Another quarter, another new metric for Twitter Inc.
It hasn't been an easy time to explain the company's financials to investors. First-quarter results leaked early (during market hours Tuesday), forcing Twitter to publish results ahead of schedule. Revenue and growth figures missed estimates, and the stock slumped.
Over the past several quarters, executives have made changes in how Twitter's performance should be measured. The tweaks are starting to cause some concern among analysts and investors, because visibility into the future performance of a young company is critical for making investment decisions. Here's a summary of the times that Twitter has told Wall Street to think differently about its performance1:
Monthly active users
302 million people used Twitter on a monthly basis in the latest quarter. While that's a big number, it's a small fraction of Facebook Inc.’s 1.4 billion and WhatsApp’s 800 million. In the latest conference call, Twitter didn't offer any forecasts on monthly active user growth, even though the company did offer an outlook in the previous quarter. While Twitter said it didn’t have enough information offer a forecast, Chief Financial Officer Anthony Noto said user additions were "off to a slow start in April."
SMS fast followers
Twitter is now telling investors that it will start counting people who send and receive tweets via SMS, or text messaging, on mobile phones. With those additions, Twitter's total user number would have been 308 million, and the company will start including them in the future, along with historical comparisons.
After it became clear that Twitter's user growth was slowing, the company started releasing other metrics on its audience. 500 million people view tweets without logging onto Twitter, Chief Executive Officer Dick Costolo has said, making the case that the service's impact is much wider. About 125 million people come to the home page and don't sign up, and 500 million tweets are posted every day. Those numbers weren't updated in the first quarter.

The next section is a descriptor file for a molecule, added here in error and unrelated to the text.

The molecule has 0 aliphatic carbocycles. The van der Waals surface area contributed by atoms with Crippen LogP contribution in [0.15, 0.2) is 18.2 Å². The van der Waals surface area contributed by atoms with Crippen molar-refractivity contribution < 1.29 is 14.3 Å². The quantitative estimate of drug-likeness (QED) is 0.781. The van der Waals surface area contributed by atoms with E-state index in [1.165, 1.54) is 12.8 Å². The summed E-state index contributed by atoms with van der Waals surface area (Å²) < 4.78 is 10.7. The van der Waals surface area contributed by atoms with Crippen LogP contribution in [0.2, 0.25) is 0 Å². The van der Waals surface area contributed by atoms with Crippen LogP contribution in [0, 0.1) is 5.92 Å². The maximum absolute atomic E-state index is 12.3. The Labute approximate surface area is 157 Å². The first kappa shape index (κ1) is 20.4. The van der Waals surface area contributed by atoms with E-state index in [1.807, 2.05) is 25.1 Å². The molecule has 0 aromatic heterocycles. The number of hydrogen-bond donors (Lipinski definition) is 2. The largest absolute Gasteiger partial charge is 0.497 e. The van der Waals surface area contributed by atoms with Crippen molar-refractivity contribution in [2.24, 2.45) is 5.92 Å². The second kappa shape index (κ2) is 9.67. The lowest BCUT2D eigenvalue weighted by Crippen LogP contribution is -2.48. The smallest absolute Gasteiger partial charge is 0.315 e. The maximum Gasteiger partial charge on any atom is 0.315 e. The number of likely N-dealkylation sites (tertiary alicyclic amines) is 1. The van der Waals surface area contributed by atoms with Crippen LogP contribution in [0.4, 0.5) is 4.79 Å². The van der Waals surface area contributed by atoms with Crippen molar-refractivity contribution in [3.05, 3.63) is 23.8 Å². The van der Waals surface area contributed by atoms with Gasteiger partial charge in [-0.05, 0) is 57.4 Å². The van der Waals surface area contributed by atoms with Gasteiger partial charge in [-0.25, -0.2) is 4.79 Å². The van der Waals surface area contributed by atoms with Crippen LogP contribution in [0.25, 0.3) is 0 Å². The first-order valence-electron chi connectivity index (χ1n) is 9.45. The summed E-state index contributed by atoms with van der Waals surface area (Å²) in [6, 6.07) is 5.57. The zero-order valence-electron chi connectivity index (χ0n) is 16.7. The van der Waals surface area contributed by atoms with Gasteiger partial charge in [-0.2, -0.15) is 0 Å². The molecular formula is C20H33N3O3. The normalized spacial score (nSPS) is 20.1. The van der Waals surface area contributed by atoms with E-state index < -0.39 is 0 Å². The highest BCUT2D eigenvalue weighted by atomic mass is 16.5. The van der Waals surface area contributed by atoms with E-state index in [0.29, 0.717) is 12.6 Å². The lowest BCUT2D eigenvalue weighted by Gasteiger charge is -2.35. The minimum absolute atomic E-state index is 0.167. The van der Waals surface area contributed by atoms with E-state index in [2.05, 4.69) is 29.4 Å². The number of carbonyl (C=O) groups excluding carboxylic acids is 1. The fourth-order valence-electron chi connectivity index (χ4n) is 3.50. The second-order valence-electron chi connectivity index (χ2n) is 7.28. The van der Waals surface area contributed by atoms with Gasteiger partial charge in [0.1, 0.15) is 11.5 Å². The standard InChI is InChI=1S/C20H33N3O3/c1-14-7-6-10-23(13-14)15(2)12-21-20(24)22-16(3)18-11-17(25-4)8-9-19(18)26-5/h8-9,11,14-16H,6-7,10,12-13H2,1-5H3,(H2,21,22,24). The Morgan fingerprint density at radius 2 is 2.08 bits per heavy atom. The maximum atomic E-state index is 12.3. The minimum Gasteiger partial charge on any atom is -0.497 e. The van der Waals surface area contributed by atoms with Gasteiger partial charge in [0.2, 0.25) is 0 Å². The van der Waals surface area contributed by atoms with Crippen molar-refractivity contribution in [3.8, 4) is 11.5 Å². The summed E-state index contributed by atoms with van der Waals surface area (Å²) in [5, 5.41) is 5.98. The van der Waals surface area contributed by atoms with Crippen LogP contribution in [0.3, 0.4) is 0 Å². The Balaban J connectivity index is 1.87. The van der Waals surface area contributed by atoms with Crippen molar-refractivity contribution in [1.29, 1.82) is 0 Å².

Cost per objective measurement
During the first quarter, Twitter also started setting higher standards for what counts as interaction with an advertisement. Essentially, the company changed how it charges marketers for direct response ads, which require customers to do something, such as clicking or signing up for something. Before, Twitter tracked "cost per engagement," which only required interacting with a tweet. Twitter said this was one of the reasons quarterly sales missed expectations by $20 million, and why it had to cut its revenue forecast for the year.
This data is no longer available. When Twitter held its initial public offering in November 2013 , executives pointed to this figure as a way to measure engagement by how often people checked the site. As views declined, Twitter explained that the product had improved to the point where clicking around was less necessary because it's now easier to see conversations and embedded pictures. As a result, timeline views have become less relevant, the company said, and they were scrapped in the latest quarter. Asked for a better number, Noto told analysts: "We’d like to be able to give you more visibility on this."